Georgia Governor Asserts State Rights Over Curriculum.
The Atlanta Journal-Constitution (5/16, Niesse) reports that Georgia Gov. Nathan Deal "signed an executive order Wednesday affirming Georgia's rights over how to educate its children free from federal interference. But Deal also maintained his support for Common Core standards," the paper adds, noting that Deal "sought to clarify that standards are not the same as curriculums."
The AP (5/16) reports that Deal's order imposes "restrictions" on the Common Core Standards, and "will prohibit certain student information from being gathered, although he acknowledged that data isn't currently being collected." The AP places the order within the context of the "growing debate over the Common Core standards."
The Atlanta Business Chronicle (5/16, Williams, Subscription Publication) reports, "While the order doesn't specifically mention the Common Core...it appears to be Deal's response to a flurry of criticism in GOP circles that the Obama administration is attempting a federal takeover of public education." This piece predicts that the Common Core will be in for significant criticism at an upcoming state GOP convention.
Common Core Opponents Launch "Barrage" At Kansas BOE Meeting.
The Lawrence (KS) Journal World (5/14, Hancock) reports, "The Kansas State Board of Education heard a barrage of criticism Tuesday over" the Common Core Standards, noting that "the state board listened for an hour and a half as speaker after speaker from many parts of the state spoke out against the new Common Core standards for reading and math." The paper describes the anti-Federal opposition voiced by attendees, noting that few "said they objected to the specific content of the standards, but most did share the opinion that they represent a form of federal intrusion into state and local education matters."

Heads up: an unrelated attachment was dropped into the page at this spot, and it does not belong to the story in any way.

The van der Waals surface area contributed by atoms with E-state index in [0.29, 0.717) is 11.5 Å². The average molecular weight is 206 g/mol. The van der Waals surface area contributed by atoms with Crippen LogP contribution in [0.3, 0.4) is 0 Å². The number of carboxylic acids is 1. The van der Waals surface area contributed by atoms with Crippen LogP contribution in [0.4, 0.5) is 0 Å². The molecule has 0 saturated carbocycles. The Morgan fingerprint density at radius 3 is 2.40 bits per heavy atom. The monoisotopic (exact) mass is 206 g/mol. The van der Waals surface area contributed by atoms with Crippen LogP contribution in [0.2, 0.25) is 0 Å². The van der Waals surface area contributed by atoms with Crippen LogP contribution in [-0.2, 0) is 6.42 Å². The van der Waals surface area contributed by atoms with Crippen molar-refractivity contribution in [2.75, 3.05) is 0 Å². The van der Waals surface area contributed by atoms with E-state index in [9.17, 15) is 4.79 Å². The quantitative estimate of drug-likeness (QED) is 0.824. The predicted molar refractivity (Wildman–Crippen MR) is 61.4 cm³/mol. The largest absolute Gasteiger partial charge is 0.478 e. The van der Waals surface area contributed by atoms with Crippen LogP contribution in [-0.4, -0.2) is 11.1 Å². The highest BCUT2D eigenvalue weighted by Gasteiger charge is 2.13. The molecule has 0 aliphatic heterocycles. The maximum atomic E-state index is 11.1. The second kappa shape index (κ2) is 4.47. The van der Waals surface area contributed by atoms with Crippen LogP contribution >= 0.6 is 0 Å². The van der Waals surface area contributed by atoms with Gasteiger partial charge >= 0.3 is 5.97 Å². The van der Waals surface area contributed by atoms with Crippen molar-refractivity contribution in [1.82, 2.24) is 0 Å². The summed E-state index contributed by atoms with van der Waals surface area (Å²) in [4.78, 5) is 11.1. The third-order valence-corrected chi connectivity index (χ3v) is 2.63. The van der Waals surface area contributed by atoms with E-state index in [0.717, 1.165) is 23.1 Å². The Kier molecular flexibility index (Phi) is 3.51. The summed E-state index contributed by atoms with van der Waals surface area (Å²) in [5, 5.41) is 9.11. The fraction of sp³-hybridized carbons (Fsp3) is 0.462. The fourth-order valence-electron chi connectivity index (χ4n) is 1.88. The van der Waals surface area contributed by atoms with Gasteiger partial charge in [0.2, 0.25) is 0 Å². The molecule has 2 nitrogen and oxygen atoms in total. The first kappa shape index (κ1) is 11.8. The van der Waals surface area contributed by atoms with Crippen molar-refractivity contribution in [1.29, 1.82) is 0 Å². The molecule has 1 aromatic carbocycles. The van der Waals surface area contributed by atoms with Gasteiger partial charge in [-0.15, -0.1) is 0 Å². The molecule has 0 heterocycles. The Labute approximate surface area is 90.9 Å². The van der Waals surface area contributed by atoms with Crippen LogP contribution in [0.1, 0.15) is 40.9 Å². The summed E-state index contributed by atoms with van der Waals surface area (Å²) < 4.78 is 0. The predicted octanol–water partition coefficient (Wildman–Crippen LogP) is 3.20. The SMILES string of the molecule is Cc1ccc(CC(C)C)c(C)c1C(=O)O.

Pennsylvania House Holds Common Core Hearings.
The Allentown (PA) Morning Call (5/14, Esack) reports that after several members of the Pennsylvania state Legislature received similar letters that were "part of an organized campaign to paint Common Core standards as an attempt by the federal government to wrest control of public education from state and local school boards," state Rep. Paul Clymer (R) "held a hearing Tuesday on Common Core." The article relates the views expressed at the hearing, and notes that "allegations about federal involvement in the Common Core began in 2010 when President Barack Obama's administration" started tying participation to Race to the Top grants. WPMT-TV Harrisburg, PA (5/15, Gorsegner) reports that the state Senate is now scheduled to hold a hearing on the issue, and lays out arguments for and against the Common Core.